In 2007, the artist began a collaboration with Mission Clay Products, a Phoenix-based company producing pipes for septic and water systems. Reitz alters the surface of the commercially fabricated pipes, creating one-of-a-kind artworks by carving or painting them. Color is important in his most recent work, where Reitz cuts pipes and assembles them into entirely new forms. This quest for vibrant expressive color and gesture harks back to the beginning of the artist’s career in the 1950s. Today, Reitz continues his tireless output and experimentation from his Arizona studio. He shows no sign of slowing down; for Reitz, living is creating.

Theresa Bembnister, 2012 © Belger Arts Center

The Fearless Nature of Being

The Fearless Nature of Being: The Legacy of Don Reitz

Life is not a dress rehearsal; you only have one shot at it.
 Don Reitz, August 20, 2011

Born at the beginning of the Great Depression in 1929, Reitz was affected by the harsh economic realities during his childhood.  Roosevelt’s New Deal sought to revitalize the nation’s economy through government programs and subsidies in this era, but many Americans resisted assistance, determined to make it on their own through frugality, fortitude, and personal strength. These circumstances forever marked their psyches and honed their survival skills.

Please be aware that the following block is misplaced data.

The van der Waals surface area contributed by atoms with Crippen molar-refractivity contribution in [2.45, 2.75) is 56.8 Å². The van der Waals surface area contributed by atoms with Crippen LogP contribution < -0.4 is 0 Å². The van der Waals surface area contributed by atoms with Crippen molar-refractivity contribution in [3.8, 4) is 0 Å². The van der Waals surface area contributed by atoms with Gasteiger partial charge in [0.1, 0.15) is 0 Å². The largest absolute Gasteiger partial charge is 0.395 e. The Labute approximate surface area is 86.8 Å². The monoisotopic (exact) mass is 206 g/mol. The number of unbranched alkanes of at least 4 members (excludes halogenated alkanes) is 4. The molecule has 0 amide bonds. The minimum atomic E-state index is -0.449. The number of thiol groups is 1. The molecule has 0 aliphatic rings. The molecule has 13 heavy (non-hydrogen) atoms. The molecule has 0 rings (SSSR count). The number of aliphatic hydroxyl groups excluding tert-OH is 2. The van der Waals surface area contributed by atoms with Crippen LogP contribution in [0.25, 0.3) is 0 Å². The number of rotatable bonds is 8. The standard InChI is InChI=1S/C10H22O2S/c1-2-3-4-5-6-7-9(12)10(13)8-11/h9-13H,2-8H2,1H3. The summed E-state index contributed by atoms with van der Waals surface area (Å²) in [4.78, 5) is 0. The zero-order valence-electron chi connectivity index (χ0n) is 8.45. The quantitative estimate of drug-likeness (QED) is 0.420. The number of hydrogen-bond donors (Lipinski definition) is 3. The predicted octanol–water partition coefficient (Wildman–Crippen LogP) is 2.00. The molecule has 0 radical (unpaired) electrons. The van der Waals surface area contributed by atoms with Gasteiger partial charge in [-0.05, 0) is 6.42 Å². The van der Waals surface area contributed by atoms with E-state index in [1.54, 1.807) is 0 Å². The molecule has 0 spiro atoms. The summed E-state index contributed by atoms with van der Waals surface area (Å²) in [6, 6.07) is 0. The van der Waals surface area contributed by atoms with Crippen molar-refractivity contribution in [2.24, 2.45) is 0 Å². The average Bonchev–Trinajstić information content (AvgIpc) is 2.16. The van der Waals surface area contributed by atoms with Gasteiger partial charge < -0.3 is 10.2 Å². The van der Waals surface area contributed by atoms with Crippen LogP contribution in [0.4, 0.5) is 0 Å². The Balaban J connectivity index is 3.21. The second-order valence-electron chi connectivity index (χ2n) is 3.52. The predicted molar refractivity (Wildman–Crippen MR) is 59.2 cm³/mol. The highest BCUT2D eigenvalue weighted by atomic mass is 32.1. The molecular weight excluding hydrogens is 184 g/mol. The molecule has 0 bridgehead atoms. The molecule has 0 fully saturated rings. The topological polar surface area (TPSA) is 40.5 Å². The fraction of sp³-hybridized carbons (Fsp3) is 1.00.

Growing up during this difficult time in history, Reitz draws upon this wellspring of strength to make the most of any circumstance. Dyslexia and the disillusionment of academia, marital strife, and a near fatal accident made for, at times, a tumultuous life, but Reitz remains an eternal optimist, plowing through the fields of life with vim and vigor, undeterred by roadblocks.  “I’m a warrior, not a foot soldier,” he said in a recent interview.